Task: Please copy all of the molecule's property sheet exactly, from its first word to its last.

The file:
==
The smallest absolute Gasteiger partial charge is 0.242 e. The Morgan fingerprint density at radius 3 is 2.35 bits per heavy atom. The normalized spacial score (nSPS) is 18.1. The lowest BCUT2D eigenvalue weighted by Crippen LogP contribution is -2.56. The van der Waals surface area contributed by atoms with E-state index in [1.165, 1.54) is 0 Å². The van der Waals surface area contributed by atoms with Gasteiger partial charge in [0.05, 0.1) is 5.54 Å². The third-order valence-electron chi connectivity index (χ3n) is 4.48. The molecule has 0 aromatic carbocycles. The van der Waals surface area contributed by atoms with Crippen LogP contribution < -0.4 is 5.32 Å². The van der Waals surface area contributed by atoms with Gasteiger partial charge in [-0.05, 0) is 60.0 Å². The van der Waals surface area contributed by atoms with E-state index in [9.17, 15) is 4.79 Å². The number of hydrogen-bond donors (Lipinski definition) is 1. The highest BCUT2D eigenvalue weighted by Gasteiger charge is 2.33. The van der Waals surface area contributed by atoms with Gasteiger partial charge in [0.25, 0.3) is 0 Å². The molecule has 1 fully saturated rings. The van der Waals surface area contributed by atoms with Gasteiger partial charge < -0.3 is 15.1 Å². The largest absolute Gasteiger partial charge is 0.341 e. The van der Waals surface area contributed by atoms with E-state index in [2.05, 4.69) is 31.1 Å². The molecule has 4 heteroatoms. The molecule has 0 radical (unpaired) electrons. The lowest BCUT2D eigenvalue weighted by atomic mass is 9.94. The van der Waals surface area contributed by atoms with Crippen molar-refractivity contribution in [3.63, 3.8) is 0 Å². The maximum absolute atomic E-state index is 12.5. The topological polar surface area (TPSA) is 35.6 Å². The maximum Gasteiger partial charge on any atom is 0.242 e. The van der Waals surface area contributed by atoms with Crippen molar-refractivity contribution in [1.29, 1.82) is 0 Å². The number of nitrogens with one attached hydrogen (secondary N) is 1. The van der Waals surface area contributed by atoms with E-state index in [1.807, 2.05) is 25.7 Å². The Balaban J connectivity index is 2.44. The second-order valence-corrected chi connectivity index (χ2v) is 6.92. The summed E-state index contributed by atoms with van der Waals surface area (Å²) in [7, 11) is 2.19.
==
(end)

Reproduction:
The smallest absolute Gasteiger partial charge is 0.242 e. The Morgan fingerprint density at radius 3 is 2.35 bits per heavy atom. The normalized spacial score (nSPS) is 18.1. The lowest BCUT2D eigenvalue weighted by Crippen LogP contribution is -2.56. The van der Waals surface area contributed by atoms with E-state index in [1.165, 1.54) is 0 Å². The van der Waals surface area contributed by atoms with Gasteiger partial charge in [0.05, 0.1) is 5.54 Å². The third-order valence-electron chi connectivity index (χ3n) is 4.48. The molecule has 0 aromatic carbocycles. The van der Waals surface area contributed by atoms with Crippen LogP contribution < -0.4 is 5.32 Å². The van der Waals surface area contributed by atoms with Gasteiger partial charge in [-0.05, 0) is 60.0 Å². The van der Waals surface area contributed by atoms with E-state index in [9.17, 15) is 4.79 Å². The number of hydrogen-bond donors (Lipinski definition) is 1. The highest BCUT2D eigenvalue weighted by Gasteiger charge is 2.33. The van der Waals surface area contributed by atoms with Gasteiger partial charge in [0.25, 0.3) is 0 Å². The molecule has 1 fully saturated rings. The van der Waals surface area contributed by atoms with Gasteiger partial charge < -0.3 is 15.1 Å². The largest absolute Gasteiger partial charge is 0.341 e. The van der Waals surface area contributed by atoms with E-state index in [2.05, 4.69) is 31.1 Å². The molecule has 4 heteroatoms. The molecule has 0 radical (unpaired) electrons. The lowest BCUT2D eigenvalue weighted by atomic mass is 9.94. The van der Waals surface area contributed by atoms with Crippen molar-refractivity contribution in [3.63, 3.8) is 0 Å². The maximum absolute atomic E-state index is 12.5. The topological polar surface area (TPSA) is 35.6 Å². The maximum Gasteiger partial charge on any atom is 0.242 e. The van der Waals surface area contributed by atoms with Crippen molar-refractivity contribution in [1.29, 1.82) is 0 Å². The number of nitrogens with one attached hydrogen (secondary N) is 1. The van der Waals surface area contributed by atoms with E-state index in [1.807, 2.05) is 25.7 Å². The Balaban J connectivity index is 2.44. The second-order valence-corrected chi connectivity index (χ2v) is 6.92. The summed E-state index contributed by atoms with van der Waals surface area (Å²) in [7, 11) is 2.19.